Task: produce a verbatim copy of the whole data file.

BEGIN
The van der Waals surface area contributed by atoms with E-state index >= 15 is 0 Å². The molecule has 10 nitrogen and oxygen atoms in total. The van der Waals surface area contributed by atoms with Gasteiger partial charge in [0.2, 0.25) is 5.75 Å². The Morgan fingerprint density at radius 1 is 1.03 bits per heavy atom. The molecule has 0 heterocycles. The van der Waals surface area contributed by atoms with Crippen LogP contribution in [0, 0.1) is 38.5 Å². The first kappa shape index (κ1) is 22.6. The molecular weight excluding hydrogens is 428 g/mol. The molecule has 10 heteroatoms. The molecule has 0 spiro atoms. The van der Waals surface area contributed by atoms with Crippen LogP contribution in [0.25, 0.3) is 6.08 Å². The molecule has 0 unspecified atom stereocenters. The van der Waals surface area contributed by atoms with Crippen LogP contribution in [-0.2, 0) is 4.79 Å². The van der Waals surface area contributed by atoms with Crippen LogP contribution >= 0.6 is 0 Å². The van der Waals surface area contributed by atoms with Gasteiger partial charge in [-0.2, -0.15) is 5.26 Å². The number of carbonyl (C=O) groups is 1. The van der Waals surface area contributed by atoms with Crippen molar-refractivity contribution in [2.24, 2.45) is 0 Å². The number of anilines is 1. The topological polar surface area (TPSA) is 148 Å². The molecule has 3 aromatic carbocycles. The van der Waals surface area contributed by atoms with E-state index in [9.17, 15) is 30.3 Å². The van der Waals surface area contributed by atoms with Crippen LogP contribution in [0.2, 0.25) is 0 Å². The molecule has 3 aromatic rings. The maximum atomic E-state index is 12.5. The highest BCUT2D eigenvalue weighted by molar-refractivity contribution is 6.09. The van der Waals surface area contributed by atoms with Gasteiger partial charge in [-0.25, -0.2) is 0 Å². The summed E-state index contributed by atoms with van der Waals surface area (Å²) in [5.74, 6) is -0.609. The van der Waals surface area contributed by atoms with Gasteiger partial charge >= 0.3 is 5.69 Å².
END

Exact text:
The van der Waals surface area contributed by atoms with E-state index >= 15 is 0 Å². The molecule has 10 nitrogen and oxygen atoms in total. The van der Waals surface area contributed by atoms with Gasteiger partial charge in [0.2, 0.25) is 5.75 Å². The Morgan fingerprint density at radius 1 is 1.03 bits per heavy atom. The molecule has 0 heterocycles. The van der Waals surface area contributed by atoms with Crippen LogP contribution in [0, 0.1) is 38.5 Å². The first kappa shape index (κ1) is 22.6. The molecular weight excluding hydrogens is 428 g/mol. The molecule has 10 heteroatoms. The molecule has 0 spiro atoms. The van der Waals surface area contributed by atoms with Crippen LogP contribution in [0.25, 0.3) is 6.08 Å². The molecule has 0 unspecified atom stereocenters. The van der Waals surface area contributed by atoms with Crippen LogP contribution in [-0.2, 0) is 4.79 Å². The van der Waals surface area contributed by atoms with Crippen LogP contribution >= 0.6 is 0 Å². The van der Waals surface area contributed by atoms with Gasteiger partial charge in [-0.2, -0.15) is 5.26 Å². The number of carbonyl (C=O) groups is 1. The van der Waals surface area contributed by atoms with Crippen molar-refractivity contribution in [2.24, 2.45) is 0 Å². The number of anilines is 1. The topological polar surface area (TPSA) is 148 Å². The molecule has 3 aromatic carbocycles. The van der Waals surface area contributed by atoms with E-state index in [9.17, 15) is 30.3 Å². The van der Waals surface area contributed by atoms with Crippen LogP contribution in [0.2, 0.25) is 0 Å². The molecule has 3 aromatic rings. The maximum atomic E-state index is 12.5. The highest BCUT2D eigenvalue weighted by molar-refractivity contribution is 6.09. The van der Waals surface area contributed by atoms with Gasteiger partial charge in [-0.25, -0.2) is 0 Å². The summed E-state index contributed by atoms with van der Waals surface area (Å²) in [5.74, 6) is -0.609. The van der Waals surface area contributed by atoms with Gasteiger partial charge >= 0.3 is 5.69 Å².